Autopsy planned on man shot with police beanbags

He died at hospital

police say he threatened them

May 19, 1999|By Richard Irwin | Richard Irwin,SUN STAFF

An autopsy will be performed on an unidentified man who died yesterday after being shot with two lead-filled "beanbag" shotgun rounds while threatening police with two syringes in the living room of a vacant West Baltimore rowhouse, according to a department spokesman.

Sgt. Scott Rowe said the man, in his 40s, died at Maryland General Hospital, and that the incident has been ruled an "in-custody death." Rowe said police expected the autopsy to reveal whether the man died from being shot or some other cause.

"We just don't know right now," Rowe said last night, adding it was the first incident in Baltimore where a person died after being shot by a beanbag round since the device was introduced in 1996.

Beanbag rounds are nylon bags filled with lead pellets and weighing about 1.4 ounces. They are enclosed in a 12-gauge shotgun projectile. When fired, the bag unfolds while moving 200 to 850 feet per second. They are designed to stun a suspect without causing death or serious injury.

The effect, police said, is akin to being hit in the chest by a fastball thrown by Nolan Ryan in his prime.

Rowe said the shooting will be investigated by the homicide squad and the Internal Affairs Division.

Rowe said the incident began about 4 p.m. when Central District police and officers assigned to the Special Operations Division responded to the 1800 block of Druid Hill Ave. for a narcotic-related incident.

Rowe said that when police arrived, they confronted a man carrying two syringes in a vacant rowhouse. After a verbal standoff with officers in a first-floor living room, Rowe said, the man threatened officers with the syringes and failed to obey orders to drop them. Rowe described the man as "very combative."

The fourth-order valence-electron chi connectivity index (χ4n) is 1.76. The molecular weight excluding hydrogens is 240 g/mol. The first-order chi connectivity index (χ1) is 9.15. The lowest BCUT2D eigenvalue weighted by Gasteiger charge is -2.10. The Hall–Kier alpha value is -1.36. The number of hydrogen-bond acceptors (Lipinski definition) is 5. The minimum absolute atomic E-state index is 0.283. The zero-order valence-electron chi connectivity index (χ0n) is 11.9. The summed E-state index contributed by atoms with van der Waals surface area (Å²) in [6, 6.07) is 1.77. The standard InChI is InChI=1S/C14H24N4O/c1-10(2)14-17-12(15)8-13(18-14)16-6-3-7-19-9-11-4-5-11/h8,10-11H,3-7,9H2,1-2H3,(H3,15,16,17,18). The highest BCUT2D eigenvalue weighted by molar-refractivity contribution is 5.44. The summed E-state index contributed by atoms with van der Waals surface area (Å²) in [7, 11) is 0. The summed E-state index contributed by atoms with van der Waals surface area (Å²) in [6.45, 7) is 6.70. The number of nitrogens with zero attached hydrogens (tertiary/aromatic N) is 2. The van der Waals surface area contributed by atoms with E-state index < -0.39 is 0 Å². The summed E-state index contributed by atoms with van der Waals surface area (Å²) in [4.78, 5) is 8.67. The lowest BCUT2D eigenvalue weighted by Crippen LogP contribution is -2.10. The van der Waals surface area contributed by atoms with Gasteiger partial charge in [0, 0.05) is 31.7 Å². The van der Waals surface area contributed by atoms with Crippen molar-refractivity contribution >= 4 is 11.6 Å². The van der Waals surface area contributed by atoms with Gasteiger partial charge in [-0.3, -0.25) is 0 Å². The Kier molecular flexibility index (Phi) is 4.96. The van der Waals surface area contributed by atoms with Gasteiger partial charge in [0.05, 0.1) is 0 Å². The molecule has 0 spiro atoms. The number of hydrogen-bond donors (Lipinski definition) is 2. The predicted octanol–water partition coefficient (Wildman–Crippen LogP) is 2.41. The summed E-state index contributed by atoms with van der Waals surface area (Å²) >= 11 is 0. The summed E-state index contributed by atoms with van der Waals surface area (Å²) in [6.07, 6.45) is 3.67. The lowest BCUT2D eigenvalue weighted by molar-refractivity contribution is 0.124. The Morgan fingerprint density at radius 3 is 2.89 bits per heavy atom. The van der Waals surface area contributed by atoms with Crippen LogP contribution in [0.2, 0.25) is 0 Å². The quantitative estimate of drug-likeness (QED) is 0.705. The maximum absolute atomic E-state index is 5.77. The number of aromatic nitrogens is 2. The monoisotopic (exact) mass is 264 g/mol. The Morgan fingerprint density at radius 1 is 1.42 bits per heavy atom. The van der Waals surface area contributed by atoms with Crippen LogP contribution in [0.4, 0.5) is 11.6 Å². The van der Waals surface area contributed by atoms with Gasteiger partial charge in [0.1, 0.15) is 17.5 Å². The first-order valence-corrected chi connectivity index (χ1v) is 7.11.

Rowe said the man did not drop the syringes after officers used a chemical spray. Police then called for an Emergency Vehicle Unit which carries Tasers, an electronic anti-neuromuscular device used to subdue people. The unit also brought along the beanbags.

Rowe said a police officer with a 12-gauge shotgun loaded with the beanbags shot the man in the abdomen and the lower chest. The officer's name was not released last night.

Rowe said the man, though stunned, remained combative and had to be wrestled to the floor by seven officers. The syringes were recovered and sent to the crime lab for examination. The man's hands and feet were cuffed before he was placed on a carrying board.

Outside, he was examined by an ambulance crew, Lt. Ben Lieu of the homicide squad said, and showed no sign of injuries before being put into a patrol wagon about 4: 15 p.m.

Rowe said the man was taken to Maryland General Hospital by patrol wagon instead of an ambulance because he continued to fight police.

He was pronounced dead at 5: 55 p.m., Rowe said.

In November 1997, a man armed with a knife in the 700 block of S. Linwood Ave. refused to drop his weapon and was shot by police in the chest with a beanbag. The 46-year-old dropped the knife and was arrested without serious injury.

Pub Date: 5/19/99

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